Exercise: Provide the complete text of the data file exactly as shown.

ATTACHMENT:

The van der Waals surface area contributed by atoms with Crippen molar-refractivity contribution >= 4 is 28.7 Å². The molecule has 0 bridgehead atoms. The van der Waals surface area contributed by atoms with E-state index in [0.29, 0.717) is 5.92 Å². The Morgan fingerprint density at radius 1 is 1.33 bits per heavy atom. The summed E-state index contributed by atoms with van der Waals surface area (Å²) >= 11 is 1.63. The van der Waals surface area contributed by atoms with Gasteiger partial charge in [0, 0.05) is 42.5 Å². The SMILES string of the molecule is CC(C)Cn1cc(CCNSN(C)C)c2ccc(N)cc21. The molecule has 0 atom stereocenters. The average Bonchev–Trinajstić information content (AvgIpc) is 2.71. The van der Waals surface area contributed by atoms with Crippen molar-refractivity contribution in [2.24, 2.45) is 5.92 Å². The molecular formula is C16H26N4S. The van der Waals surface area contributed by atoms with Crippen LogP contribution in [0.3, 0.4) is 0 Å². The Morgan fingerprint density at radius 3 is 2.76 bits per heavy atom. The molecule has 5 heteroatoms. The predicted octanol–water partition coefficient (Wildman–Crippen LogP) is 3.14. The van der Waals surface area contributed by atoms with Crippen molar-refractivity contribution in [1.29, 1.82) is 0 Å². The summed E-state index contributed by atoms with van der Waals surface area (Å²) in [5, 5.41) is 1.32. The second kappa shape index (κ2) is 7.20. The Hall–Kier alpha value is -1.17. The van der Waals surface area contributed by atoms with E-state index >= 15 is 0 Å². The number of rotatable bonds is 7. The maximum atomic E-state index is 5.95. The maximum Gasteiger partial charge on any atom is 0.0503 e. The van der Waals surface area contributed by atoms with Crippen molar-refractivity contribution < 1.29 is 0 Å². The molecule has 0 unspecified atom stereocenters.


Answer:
The van der Waals surface area contributed by atoms with Crippen molar-refractivity contribution >= 4 is 28.7 Å². The molecule has 0 bridgehead atoms. The van der Waals surface area contributed by atoms with E-state index in [0.29, 0.717) is 5.92 Å². The Morgan fingerprint density at radius 1 is 1.33 bits per heavy atom. The summed E-state index contributed by atoms with van der Waals surface area (Å²) >= 11 is 1.63. The van der Waals surface area contributed by atoms with Gasteiger partial charge in [0, 0.05) is 42.5 Å². The SMILES string of the molecule is CC(C)Cn1cc(CCNSN(C)C)c2ccc(N)cc21. The molecule has 0 atom stereocenters. The average Bonchev–Trinajstić information content (AvgIpc) is 2.71. The van der Waals surface area contributed by atoms with Crippen molar-refractivity contribution in [2.24, 2.45) is 5.92 Å². The molecular formula is C16H26N4S. The van der Waals surface area contributed by atoms with Crippen LogP contribution in [0.3, 0.4) is 0 Å². The Morgan fingerprint density at radius 3 is 2.76 bits per heavy atom. The molecule has 5 heteroatoms. The predicted octanol–water partition coefficient (Wildman–Crippen LogP) is 3.14. The van der Waals surface area contributed by atoms with Crippen molar-refractivity contribution in [1.29, 1.82) is 0 Å². The summed E-state index contributed by atoms with van der Waals surface area (Å²) in [5, 5.41) is 1.32. The second kappa shape index (κ2) is 7.20. The Hall–Kier alpha value is -1.17. The van der Waals surface area contributed by atoms with E-state index >= 15 is 0 Å². The number of rotatable bonds is 7. The maximum atomic E-state index is 5.95. The maximum Gasteiger partial charge on any atom is 0.0503 e. The van der Waals surface area contributed by atoms with Crippen molar-refractivity contribution < 1.29 is 0 Å². The molecule has 0 unspecified atom stereocenters.